Separation and How the Courts Treat Dance
As a mum of a 12 year old dancer, I know just how much work goes into dancing both by the children, and also by the parents. I stop short of calling myself a “dance mum” for fear of evoking images of those dreadful reality TV programmes, where the mums are fanatical in the support of their children. But, it takes a lot of commitment and juggling, and there are the financial implications too. With a full time job as a family solicitor to add into the mix, dancing does not make my life easy! Rewarding, yes, easy, no!
Recently I have been involved in a couple of cases, where children danced, and I thought it would be useful to share some of the issues that can cause problems when parents separate, and their child or children dance.
Firstly, I should define dance. I don’t mean attending one class a week. I mean the child/children who attend multiple classes, and are involved in dance competitions. I know that some schools are competition schools, with comps over most weekends. My daughter’s dance school is a nice mix between exam work and comps, so we probably attend 5 or 6 comps a year.
Next, in terms of parents, I should say that this applies to married or unmarried parents equally.
When parents separate, there can be a fall out as to how much time the children spend with each parent. Dancing does tend to complicate matters. Often (and I apologise if I’m overgeneralising here) there is one parent who is committed to the dance routine, the other parent, less so. Quite often children alternate between parents’ homes on a weekend. This can mean that dance lessons are missed, and in particular, competitions can become a real bone of contention.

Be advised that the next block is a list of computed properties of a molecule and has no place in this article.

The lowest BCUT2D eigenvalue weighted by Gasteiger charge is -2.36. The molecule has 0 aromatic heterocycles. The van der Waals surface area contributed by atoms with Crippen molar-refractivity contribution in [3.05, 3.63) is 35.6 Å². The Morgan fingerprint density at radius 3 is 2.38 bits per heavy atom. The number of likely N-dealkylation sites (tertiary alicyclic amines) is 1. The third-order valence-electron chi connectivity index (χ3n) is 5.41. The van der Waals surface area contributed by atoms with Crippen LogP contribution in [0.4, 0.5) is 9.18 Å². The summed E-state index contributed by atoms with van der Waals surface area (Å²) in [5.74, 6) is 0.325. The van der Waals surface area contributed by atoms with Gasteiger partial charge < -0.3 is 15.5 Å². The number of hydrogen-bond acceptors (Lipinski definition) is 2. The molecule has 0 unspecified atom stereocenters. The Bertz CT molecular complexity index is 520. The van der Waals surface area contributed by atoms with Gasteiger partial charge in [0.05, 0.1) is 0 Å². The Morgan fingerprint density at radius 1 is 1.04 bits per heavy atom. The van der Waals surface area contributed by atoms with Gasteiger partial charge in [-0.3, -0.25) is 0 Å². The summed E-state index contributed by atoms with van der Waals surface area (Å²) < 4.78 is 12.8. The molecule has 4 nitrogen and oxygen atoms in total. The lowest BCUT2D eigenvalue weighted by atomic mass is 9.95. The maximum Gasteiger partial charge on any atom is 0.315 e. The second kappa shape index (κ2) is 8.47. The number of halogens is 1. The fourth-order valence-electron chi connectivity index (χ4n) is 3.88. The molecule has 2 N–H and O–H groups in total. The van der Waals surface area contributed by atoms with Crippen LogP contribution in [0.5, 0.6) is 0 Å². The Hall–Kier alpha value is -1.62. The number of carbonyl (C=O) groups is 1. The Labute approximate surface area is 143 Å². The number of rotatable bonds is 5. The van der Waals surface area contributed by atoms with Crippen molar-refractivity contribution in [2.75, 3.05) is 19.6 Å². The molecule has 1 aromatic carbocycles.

I have dealt with a few cases recently, where the parent who was not so supportive of dance was seeking to punish the other parent by not taking the child to dance, or to competitions. This issue has ended up being litigated through the court.
The court’s starting point is that it is in the interests of the child to spend time with both parents. This means that if the children do miss out on extra-curricular activities, the court’s view is that this is balanced by the fact that they are spending quality time with a parent. So, if you are the parent of a young dancer (up to 11ish), it is highly likely that a court will not place too much importance on dancing. The importance will be placed on spending time with both parents.
As a child gets older, their wishes and feelings are very much taken into account. If a child is very committed to dancing, and this is their passion, they will be listened to, provided they are of an age where they have sufficient maturity and understanding. This is normally about high school age, but it can be younger, where a child is extremely articulate and vocal about their desire to dance.
It is very important that your solicitor knows and understands the commitment that dancing requires. Quite often, competitions run over more than one weekend. Often the children are involved in troupes and don’t want to let down other children. There are shows that require a lot of commitment from the children, and from the parents too.
Here are my top tips to try and keep everything calm for the children:-
- Before you separate discuss the issue of dancing. Try to compromise – would it be possible to do less classes when the other parent has contact, or take another class during the week, for example.
- Try and keep things amicable. Emotions run high, but you have to concentrate on putting a child’s needs first. The more you are able to resolve amicably, the less stress your child (and you) will be placed under.
- If you are finding it difficult to resolve these issues yourselves, refer to a family mediator. Legal aid is still available (subject to means assessment) for mediation, where it is very limited indeed for contact disputes.
- Make sure that you involve the other parent. They may not have had much involvement when you were together, but you will find that they are much more supportive, if they are involved, and understand just how much your child loves to dance.
For further advice please call 01484 538 421 and ask to speak to a member of the family department.